So I began to research and write on new items and topics, as most who have gone through the dissertation process will admit to having nervous twitches every time they hear a catchword or phrase from their former project and need to move on. For me, it was “community” (or “the ‘C’ word,” on days I couldn’t even bear to say the whole name). And while I’m still interested in various communities and their connection to writing, writing processes and writers, it was time to move on to bigger and better projects.
I was starting a new book-length project and already had an interested publisher in it. So, after teaching the first half of the summer, I had the rest of the summer mapped out for me. In addition to the book project, I planned on revising a conference paper to expand it to a full length article and send it out for publication. And a chapter of the dissertation was being reworked for a peer reviewed journal.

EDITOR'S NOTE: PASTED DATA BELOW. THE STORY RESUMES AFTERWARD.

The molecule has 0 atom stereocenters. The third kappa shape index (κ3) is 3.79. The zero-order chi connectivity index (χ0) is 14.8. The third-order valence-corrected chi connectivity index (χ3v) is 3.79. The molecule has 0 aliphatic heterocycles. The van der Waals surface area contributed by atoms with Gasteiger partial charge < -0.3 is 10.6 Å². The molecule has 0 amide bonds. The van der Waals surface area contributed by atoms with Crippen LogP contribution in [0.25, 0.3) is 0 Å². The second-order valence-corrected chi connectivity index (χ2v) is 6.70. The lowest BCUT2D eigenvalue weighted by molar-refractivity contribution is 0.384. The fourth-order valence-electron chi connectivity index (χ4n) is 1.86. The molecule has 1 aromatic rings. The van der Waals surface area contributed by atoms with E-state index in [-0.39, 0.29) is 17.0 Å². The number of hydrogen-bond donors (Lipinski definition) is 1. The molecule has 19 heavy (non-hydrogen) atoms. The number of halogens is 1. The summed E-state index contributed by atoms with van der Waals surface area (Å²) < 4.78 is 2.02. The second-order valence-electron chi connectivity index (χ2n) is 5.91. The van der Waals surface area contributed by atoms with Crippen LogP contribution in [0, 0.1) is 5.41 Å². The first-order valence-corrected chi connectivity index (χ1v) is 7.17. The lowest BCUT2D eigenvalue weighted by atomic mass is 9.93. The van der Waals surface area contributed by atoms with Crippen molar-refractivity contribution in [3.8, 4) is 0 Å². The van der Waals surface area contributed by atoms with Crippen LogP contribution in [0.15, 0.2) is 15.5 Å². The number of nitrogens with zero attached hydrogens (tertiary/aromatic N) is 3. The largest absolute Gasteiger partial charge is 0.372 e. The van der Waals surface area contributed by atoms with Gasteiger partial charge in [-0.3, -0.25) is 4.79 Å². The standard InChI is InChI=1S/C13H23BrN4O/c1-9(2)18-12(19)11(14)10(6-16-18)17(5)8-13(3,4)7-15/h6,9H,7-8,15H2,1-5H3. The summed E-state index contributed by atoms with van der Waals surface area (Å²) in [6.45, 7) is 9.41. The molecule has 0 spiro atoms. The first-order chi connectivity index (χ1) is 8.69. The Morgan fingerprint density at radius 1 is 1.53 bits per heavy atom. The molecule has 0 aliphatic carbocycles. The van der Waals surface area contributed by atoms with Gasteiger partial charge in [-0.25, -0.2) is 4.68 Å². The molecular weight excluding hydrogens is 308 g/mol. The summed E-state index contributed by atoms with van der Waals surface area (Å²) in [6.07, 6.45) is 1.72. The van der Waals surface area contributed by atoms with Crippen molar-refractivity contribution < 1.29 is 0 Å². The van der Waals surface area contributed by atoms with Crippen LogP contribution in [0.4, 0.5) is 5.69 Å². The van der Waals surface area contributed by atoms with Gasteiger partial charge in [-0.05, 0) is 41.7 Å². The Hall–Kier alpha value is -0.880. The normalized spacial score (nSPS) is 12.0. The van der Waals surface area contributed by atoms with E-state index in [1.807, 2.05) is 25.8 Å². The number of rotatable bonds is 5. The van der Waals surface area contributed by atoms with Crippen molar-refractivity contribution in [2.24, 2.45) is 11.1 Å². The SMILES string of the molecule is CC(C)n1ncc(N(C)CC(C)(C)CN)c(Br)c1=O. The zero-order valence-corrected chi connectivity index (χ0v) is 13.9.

Once the dissertation was behind me, paranoia about my scholarly work subsided. After all, who besides me would be interested in it (with the exception of my department chair, dean, those who review my work for tenure, and the journals/publications to whom I send my work)? No need for Ziploc freezer bags except to save the blackberries growing in the backyard that I couldn’t eat fast enough before they went bad. No need for multiple copies all over the country on various computers in the age of flash drives, when one could save almost the entire content of one’s computer on a one inch stick of 2 gigabytes, right? Every now and again I could e-mail a copy to my campus PC to have an additional back up, but with a laptop and two flash drive back-ups, I thought I was being overzealous with my system. This way, I could bring a flash drive to the library or my boyfriend’s place and plug in there rather than lug the laptop with me. The ease and portability of flash drive technology must be saving lots of ABDs much anguish and worry over their dissertations and other projects.